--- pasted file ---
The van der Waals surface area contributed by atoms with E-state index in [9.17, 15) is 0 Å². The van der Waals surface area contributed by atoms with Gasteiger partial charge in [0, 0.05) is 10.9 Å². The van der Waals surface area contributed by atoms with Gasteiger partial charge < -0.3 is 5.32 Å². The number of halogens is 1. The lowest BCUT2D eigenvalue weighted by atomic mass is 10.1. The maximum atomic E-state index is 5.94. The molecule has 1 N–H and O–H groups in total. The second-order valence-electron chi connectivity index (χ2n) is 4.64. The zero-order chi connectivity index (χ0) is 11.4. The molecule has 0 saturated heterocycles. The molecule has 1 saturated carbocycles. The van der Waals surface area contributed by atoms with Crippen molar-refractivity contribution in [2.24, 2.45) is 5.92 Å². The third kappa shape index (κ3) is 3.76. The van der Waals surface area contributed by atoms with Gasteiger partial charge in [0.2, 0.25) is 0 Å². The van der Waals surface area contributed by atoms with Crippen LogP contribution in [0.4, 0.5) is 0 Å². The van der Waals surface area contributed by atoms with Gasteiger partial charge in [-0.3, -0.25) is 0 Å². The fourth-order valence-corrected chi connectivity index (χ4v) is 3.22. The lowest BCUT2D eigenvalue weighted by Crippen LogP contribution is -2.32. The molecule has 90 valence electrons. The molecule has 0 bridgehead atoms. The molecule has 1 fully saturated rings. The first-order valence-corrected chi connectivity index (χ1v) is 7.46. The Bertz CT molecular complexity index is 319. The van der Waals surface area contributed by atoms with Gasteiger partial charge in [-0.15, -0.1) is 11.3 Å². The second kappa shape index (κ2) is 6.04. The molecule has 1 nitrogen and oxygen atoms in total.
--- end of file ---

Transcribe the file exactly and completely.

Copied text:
The van der Waals surface area contributed by atoms with E-state index in [9.17, 15) is 0 Å². The van der Waals surface area contributed by atoms with Gasteiger partial charge in [0, 0.05) is 10.9 Å². The van der Waals surface area contributed by atoms with Gasteiger partial charge < -0.3 is 5.32 Å². The number of halogens is 1. The lowest BCUT2D eigenvalue weighted by atomic mass is 10.1. The maximum atomic E-state index is 5.94. The molecule has 1 N–H and O–H groups in total. The second-order valence-electron chi connectivity index (χ2n) is 4.64. The zero-order chi connectivity index (χ0) is 11.4. The molecule has 0 saturated heterocycles. The molecule has 1 saturated carbocycles. The van der Waals surface area contributed by atoms with Crippen molar-refractivity contribution in [2.24, 2.45) is 5.92 Å². The third kappa shape index (κ3) is 3.76. The van der Waals surface area contributed by atoms with Gasteiger partial charge in [0.2, 0.25) is 0 Å². The van der Waals surface area contributed by atoms with Crippen LogP contribution in [0.4, 0.5) is 0 Å². The van der Waals surface area contributed by atoms with Gasteiger partial charge in [-0.3, -0.25) is 0 Å². The fourth-order valence-corrected chi connectivity index (χ4v) is 3.22. The lowest BCUT2D eigenvalue weighted by Crippen LogP contribution is -2.32. The molecule has 90 valence electrons. The molecule has 0 bridgehead atoms. The molecule has 1 fully saturated rings. The first-order valence-corrected chi connectivity index (χ1v) is 7.46. The Bertz CT molecular complexity index is 319. The van der Waals surface area contributed by atoms with Gasteiger partial charge in [-0.15, -0.1) is 11.3 Å². The second kappa shape index (κ2) is 6.04. The molecule has 1 nitrogen and oxygen atoms in total.